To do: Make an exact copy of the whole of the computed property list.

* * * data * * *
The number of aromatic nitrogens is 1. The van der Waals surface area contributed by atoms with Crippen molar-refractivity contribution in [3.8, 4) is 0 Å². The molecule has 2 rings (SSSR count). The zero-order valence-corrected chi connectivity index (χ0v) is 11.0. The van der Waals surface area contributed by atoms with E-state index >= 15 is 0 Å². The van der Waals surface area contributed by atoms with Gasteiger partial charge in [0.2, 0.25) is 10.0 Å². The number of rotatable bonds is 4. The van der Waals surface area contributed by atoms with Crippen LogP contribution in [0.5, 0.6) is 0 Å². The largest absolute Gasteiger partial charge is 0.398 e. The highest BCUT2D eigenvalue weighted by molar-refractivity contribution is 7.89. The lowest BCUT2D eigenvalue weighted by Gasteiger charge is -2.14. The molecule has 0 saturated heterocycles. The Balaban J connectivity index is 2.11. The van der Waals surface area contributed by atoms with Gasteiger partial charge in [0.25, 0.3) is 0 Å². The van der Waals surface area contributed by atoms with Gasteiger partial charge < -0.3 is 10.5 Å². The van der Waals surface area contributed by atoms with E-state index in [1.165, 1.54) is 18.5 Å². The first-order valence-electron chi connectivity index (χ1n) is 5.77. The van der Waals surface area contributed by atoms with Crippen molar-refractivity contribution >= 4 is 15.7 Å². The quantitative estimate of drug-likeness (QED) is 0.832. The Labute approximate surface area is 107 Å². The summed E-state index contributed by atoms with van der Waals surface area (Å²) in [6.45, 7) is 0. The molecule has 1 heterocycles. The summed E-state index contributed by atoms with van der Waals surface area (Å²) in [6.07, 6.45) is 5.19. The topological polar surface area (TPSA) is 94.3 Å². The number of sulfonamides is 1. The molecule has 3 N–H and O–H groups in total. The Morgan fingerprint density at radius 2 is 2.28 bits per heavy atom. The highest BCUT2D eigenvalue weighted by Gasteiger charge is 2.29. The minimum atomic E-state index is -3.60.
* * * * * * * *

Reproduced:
The number of aromatic nitrogens is 1. The van der Waals surface area contributed by atoms with Crippen molar-refractivity contribution in [3.8, 4) is 0 Å². The molecule has 2 rings (SSSR count). The zero-order valence-corrected chi connectivity index (χ0v) is 11.0. The van der Waals surface area contributed by atoms with E-state index >= 15 is 0 Å². The van der Waals surface area contributed by atoms with Gasteiger partial charge in [0.2, 0.25) is 10.0 Å². The number of rotatable bonds is 4. The van der Waals surface area contributed by atoms with Crippen LogP contribution in [0.5, 0.6) is 0 Å². The largest absolute Gasteiger partial charge is 0.398 e. The highest BCUT2D eigenvalue weighted by molar-refractivity contribution is 7.89. The lowest BCUT2D eigenvalue weighted by Gasteiger charge is -2.14. The molecule has 0 saturated heterocycles. The Balaban J connectivity index is 2.11. The van der Waals surface area contributed by atoms with Gasteiger partial charge in [0.25, 0.3) is 0 Å². The van der Waals surface area contributed by atoms with Gasteiger partial charge < -0.3 is 10.5 Å². The van der Waals surface area contributed by atoms with E-state index in [1.165, 1.54) is 18.5 Å². The first-order valence-electron chi connectivity index (χ1n) is 5.77. The van der Waals surface area contributed by atoms with Crippen molar-refractivity contribution >= 4 is 15.7 Å². The quantitative estimate of drug-likeness (QED) is 0.832. The Labute approximate surface area is 107 Å². The summed E-state index contributed by atoms with van der Waals surface area (Å²) in [6.45, 7) is 0. The molecule has 1 heterocycles. The summed E-state index contributed by atoms with van der Waals surface area (Å²) in [6.07, 6.45) is 5.19. The topological polar surface area (TPSA) is 94.3 Å². The number of sulfonamides is 1. The molecule has 3 N–H and O–H groups in total. The Morgan fingerprint density at radius 2 is 2.28 bits per heavy atom. The highest BCUT2D eigenvalue weighted by Gasteiger charge is 2.29. The minimum atomic E-state index is -3.60.